Amendment to define speaker of Senate election process has passed Senate

By Erica Quinones

After years of no official process, the Student Government Association passed an amendment to the Constitution that defines the speaker of the Senate election process on Oct. 26.

While the amendment passed through the Senate, it must be ratified by the student body, according to Section VI, subsection C of the Constitution. The SGA plans for the amendment to be voted on during the spring’s general election, according to Parliamentarian and sophomore Natalie Wisnoski.

Currently, the Constitution lacks an in-depth description of the speaker of the Senate’s election process. Section I, subsection H of the Constitution says the speaker will be elected the week before spring break and that each senator who is not a nominee will vote by secret ballot. However, core aspects of the process are undefined. 

The Constitution does not state when or how those candidates are nominated, or what those nominees must do — give a speech, answer questions, etc. — during the election process.

Speaker of the Senate and senior Josh Gastineau and Wisnoski began defining those processes in spring 2021, according to Wisnoski. 

“I think that it was a clear issue that this process wasn’t formalized. Not that it allowed for anything wrongful to happen, but I’m sure it gives me — as well as others — an ease of conscious knowing that there is a formalized process,” Gastineau said.

In previous years, the election followed the basic outline in the Constitution, but the nomination process occurred on the same day as the election, according to Gastineau. 

“The speaker of the Senate election has kind of been done on an ad hoc basis,” Wisnoski said. “This amendment to the Constitution, it outlines the structure of the amendment step-by-step…It makes sure that every election is consistent and fair to all people running.”

The new amendment expanded that timeline, allowing senators to begin nominating candidates two weeks before spring break. Nominations will then be submitted on paper ballots into a submission box in the SGA Office.

“The two-week nomination process gives everybody time to think out and seriously consider who they want to be their speaker,” Wisnoski said.

The speaker sits on the Constitutional Review Board, represents the Senate, and introduces faculty members and administrators to senators. 

“I hope that it will give people more time to think about what this position means and what they want to do with this position,” Gastineau said. “I’m hoping somebody will…keep expanding on this position and what it means to serve the Senate, and what it means to bridge the gap between administrators and faculty.”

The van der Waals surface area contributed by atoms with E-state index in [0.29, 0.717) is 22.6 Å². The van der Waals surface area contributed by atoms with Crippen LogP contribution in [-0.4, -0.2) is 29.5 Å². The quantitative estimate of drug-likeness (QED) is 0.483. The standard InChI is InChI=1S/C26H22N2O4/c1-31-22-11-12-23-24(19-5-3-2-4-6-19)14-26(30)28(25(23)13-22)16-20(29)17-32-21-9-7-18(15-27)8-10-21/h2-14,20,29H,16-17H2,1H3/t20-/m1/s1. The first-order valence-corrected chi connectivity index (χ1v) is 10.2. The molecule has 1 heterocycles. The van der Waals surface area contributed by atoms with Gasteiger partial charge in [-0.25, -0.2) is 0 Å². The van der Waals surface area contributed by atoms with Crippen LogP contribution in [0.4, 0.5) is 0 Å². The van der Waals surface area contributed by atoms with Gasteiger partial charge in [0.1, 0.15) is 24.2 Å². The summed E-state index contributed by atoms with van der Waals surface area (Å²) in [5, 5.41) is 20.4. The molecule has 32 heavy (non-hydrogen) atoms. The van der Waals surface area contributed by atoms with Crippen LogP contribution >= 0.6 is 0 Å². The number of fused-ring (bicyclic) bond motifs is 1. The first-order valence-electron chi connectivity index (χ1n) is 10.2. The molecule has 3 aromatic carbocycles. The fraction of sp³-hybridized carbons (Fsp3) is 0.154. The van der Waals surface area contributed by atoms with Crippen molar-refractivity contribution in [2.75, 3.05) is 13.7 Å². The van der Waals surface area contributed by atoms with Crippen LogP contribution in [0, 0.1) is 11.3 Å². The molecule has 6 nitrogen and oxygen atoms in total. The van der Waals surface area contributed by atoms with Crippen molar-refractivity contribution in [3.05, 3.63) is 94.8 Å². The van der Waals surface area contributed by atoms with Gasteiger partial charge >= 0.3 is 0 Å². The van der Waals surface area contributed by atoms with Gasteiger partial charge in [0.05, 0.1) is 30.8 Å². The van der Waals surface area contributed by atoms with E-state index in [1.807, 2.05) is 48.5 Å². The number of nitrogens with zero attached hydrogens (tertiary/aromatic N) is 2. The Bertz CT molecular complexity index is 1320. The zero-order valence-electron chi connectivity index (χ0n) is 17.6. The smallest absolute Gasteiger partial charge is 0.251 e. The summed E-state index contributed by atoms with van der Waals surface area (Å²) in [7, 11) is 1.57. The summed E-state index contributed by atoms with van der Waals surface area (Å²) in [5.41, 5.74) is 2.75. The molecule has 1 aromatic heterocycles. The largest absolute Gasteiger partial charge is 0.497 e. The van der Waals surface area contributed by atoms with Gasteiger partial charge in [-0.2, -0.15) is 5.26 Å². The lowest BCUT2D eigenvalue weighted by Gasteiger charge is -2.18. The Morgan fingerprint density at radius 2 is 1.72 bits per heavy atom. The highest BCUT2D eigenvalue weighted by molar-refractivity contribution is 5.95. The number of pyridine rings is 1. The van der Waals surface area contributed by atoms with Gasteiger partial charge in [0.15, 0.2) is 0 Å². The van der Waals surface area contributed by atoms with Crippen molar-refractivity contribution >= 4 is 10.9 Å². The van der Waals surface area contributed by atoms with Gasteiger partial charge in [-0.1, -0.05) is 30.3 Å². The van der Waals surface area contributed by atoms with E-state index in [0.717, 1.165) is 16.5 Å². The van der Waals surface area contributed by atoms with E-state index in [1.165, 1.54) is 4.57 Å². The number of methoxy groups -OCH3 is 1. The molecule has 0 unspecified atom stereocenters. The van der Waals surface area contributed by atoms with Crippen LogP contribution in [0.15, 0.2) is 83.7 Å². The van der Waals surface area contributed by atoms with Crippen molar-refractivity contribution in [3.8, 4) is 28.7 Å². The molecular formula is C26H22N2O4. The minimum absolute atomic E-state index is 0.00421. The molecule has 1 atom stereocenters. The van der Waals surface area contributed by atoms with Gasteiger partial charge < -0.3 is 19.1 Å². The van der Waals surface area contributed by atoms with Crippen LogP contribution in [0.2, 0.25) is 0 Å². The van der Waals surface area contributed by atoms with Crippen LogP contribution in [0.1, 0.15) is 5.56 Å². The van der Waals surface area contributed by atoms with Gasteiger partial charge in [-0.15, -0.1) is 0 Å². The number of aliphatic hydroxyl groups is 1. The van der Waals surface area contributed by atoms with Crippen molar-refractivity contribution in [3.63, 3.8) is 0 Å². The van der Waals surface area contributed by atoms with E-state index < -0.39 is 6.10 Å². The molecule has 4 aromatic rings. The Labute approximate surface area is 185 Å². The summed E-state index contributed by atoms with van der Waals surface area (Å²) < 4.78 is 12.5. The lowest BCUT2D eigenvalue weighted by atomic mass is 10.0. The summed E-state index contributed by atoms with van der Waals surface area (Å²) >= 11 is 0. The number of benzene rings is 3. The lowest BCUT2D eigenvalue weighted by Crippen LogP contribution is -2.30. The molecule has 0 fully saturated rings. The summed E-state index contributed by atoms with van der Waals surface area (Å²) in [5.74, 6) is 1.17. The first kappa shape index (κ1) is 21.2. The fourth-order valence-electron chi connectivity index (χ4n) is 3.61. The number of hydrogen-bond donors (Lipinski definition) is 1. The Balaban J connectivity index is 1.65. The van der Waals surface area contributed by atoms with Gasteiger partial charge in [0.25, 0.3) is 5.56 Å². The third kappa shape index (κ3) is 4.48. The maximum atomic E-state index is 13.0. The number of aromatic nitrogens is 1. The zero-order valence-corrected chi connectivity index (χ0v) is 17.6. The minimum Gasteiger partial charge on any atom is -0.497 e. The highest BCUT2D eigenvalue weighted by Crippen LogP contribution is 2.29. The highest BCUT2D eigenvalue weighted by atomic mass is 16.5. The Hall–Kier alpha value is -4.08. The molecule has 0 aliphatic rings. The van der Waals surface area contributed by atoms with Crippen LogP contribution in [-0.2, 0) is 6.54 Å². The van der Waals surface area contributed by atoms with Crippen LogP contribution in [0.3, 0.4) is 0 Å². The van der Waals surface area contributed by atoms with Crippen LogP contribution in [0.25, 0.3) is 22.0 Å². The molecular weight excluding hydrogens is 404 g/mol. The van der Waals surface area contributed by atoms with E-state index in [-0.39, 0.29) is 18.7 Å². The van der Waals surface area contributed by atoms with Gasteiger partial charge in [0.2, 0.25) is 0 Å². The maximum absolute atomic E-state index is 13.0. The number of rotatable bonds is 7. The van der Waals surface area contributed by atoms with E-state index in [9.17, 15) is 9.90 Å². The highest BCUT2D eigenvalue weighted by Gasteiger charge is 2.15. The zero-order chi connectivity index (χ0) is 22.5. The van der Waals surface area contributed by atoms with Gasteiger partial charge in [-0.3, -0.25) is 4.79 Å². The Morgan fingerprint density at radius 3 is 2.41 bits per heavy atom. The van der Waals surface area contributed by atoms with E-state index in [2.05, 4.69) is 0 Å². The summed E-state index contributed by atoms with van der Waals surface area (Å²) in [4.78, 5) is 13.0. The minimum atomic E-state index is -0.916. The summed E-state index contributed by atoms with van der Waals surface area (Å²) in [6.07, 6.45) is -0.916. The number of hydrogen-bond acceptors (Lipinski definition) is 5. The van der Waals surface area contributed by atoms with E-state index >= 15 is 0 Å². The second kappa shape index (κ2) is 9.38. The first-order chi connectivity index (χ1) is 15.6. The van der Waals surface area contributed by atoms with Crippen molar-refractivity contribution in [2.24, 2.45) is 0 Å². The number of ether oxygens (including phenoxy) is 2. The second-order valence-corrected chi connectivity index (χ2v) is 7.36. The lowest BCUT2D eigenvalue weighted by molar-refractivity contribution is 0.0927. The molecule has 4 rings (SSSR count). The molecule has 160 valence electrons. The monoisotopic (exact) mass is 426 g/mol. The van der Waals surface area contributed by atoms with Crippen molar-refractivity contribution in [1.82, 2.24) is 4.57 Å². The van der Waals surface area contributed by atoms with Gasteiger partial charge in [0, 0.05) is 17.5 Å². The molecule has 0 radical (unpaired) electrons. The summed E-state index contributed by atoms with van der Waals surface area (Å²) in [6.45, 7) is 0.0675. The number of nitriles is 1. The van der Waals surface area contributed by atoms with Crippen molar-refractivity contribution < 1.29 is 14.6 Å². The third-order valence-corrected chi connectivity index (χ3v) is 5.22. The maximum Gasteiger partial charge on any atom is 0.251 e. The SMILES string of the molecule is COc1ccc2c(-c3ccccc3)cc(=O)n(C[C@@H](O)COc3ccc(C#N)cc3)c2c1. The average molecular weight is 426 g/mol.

After the two-week nomination period, nominees will be read aloud at Senate. Each nominee requires a second. Once a second is voiced, the nominee can either accept or deny the nomination.

Accepted nominees will then move to the front of the Senate where they will answer three questions from the Executive Board and five questions from the Senate.

Executive Board questions will be pre-written, but Senate questions will be offered by the same body, according to Wisnoski. The speaker of the Senate — if they are not running for re-election — or the Parliamentarian will vet each senator’s question and decide if it is appropriate to be asked. 

The nominees will finish the process with a 45-second closing statement after the questioning. The Senate will then vote by secret ballot, either paper or electronic.  

Wisnoski said that this formalized process allows for transparency when explaining how the election operates while making the election fairer for all nominees. 

“Over COVID[-19], we talked a lot in the Review Board and the Executive Board about what we want, about clarity and transparency. And I think this is just another example of the SGA attempting to do that,” Gastineau said.

Gastineau also said that having a formalized process helps students uphold their rights by giving them legislative backing if a violation occurred. 

Procedural uniformity can also help encourage students to run, according to Gastineau, by informing them of what the process entails. 

“It would have been nicer to know what I was going to be asked and the platform in which I could speak,” Gastineau said. “[This amendment is] encouraging not only competition but encouraging more participants to actually participate or try to go out for these important positions.”

Elm Archive Photo
Photo Caption: On Oct. 26, the Student Government Association passed an amendment concerning the speaker of the Senate.

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